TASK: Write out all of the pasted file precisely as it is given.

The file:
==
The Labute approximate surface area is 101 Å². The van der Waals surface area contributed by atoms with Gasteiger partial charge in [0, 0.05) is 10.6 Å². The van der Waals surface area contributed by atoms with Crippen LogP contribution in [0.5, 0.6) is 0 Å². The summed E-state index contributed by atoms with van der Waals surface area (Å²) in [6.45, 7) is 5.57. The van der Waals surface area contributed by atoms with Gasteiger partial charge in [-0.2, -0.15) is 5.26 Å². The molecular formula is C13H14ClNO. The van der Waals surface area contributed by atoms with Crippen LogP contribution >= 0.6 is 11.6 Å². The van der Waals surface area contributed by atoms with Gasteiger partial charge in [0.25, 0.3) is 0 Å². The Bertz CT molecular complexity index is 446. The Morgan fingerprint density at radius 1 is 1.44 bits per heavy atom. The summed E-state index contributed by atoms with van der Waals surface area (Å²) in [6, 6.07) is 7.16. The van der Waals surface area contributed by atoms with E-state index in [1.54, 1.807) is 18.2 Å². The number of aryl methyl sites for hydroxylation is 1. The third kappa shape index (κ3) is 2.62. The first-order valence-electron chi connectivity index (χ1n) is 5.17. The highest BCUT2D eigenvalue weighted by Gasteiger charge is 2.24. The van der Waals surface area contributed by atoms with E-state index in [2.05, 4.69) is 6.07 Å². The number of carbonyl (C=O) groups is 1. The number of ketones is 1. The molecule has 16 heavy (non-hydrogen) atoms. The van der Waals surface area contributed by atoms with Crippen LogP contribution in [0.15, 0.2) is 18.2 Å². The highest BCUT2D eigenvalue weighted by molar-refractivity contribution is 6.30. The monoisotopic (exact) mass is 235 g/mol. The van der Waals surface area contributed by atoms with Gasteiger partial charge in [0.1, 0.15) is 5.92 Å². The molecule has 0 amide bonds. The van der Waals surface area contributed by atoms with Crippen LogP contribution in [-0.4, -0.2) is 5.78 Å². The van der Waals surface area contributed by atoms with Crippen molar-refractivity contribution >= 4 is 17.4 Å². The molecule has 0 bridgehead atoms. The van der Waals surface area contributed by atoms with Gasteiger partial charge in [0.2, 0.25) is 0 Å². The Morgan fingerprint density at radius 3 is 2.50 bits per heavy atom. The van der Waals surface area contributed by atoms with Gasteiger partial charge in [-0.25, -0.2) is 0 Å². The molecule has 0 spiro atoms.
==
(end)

The Labute approximate surface area is 101 Å². The van der Waals surface area contributed by atoms with Gasteiger partial charge in [0, 0.05) is 10.6 Å². The van der Waals surface area contributed by atoms with Crippen LogP contribution in [0.5, 0.6) is 0 Å². The summed E-state index contributed by atoms with van der Waals surface area (Å²) in [6.45, 7) is 5.57. The van der Waals surface area contributed by atoms with Gasteiger partial charge in [-0.2, -0.15) is 5.26 Å². The molecular formula is C13H14ClNO. The van der Waals surface area contributed by atoms with Crippen LogP contribution >= 0.6 is 11.6 Å². The van der Waals surface area contributed by atoms with Gasteiger partial charge in [0.25, 0.3) is 0 Å². The Bertz CT molecular complexity index is 446. The Morgan fingerprint density at radius 1 is 1.44 bits per heavy atom. The summed E-state index contributed by atoms with van der Waals surface area (Å²) in [6, 6.07) is 7.16. The van der Waals surface area contributed by atoms with E-state index in [1.54, 1.807) is 18.2 Å². The number of aryl methyl sites for hydroxylation is 1. The third kappa shape index (κ3) is 2.62. The first-order valence-electron chi connectivity index (χ1n) is 5.17. The highest BCUT2D eigenvalue weighted by Gasteiger charge is 2.24. The van der Waals surface area contributed by atoms with E-state index in [2.05, 4.69) is 6.07 Å². The number of carbonyl (C=O) groups is 1. The number of ketones is 1. The molecule has 16 heavy (non-hydrogen) atoms. The van der Waals surface area contributed by atoms with Crippen LogP contribution in [0.15, 0.2) is 18.2 Å². The highest BCUT2D eigenvalue weighted by molar-refractivity contribution is 6.30. The monoisotopic (exact) mass is 235 g/mol. The van der Waals surface area contributed by atoms with Gasteiger partial charge in [0.1, 0.15) is 5.92 Å². The molecule has 0 amide bonds. The van der Waals surface area contributed by atoms with Crippen LogP contribution in [-0.4, -0.2) is 5.78 Å². The van der Waals surface area contributed by atoms with Crippen molar-refractivity contribution >= 4 is 17.4 Å². The molecule has 0 bridgehead atoms. The van der Waals surface area contributed by atoms with Gasteiger partial charge in [0.2, 0.25) is 0 Å². The Morgan fingerprint density at radius 3 is 2.50 bits per heavy atom. The van der Waals surface area contributed by atoms with Gasteiger partial charge in [-0.25, -0.2) is 0 Å². The molecule has 0 spiro atoms.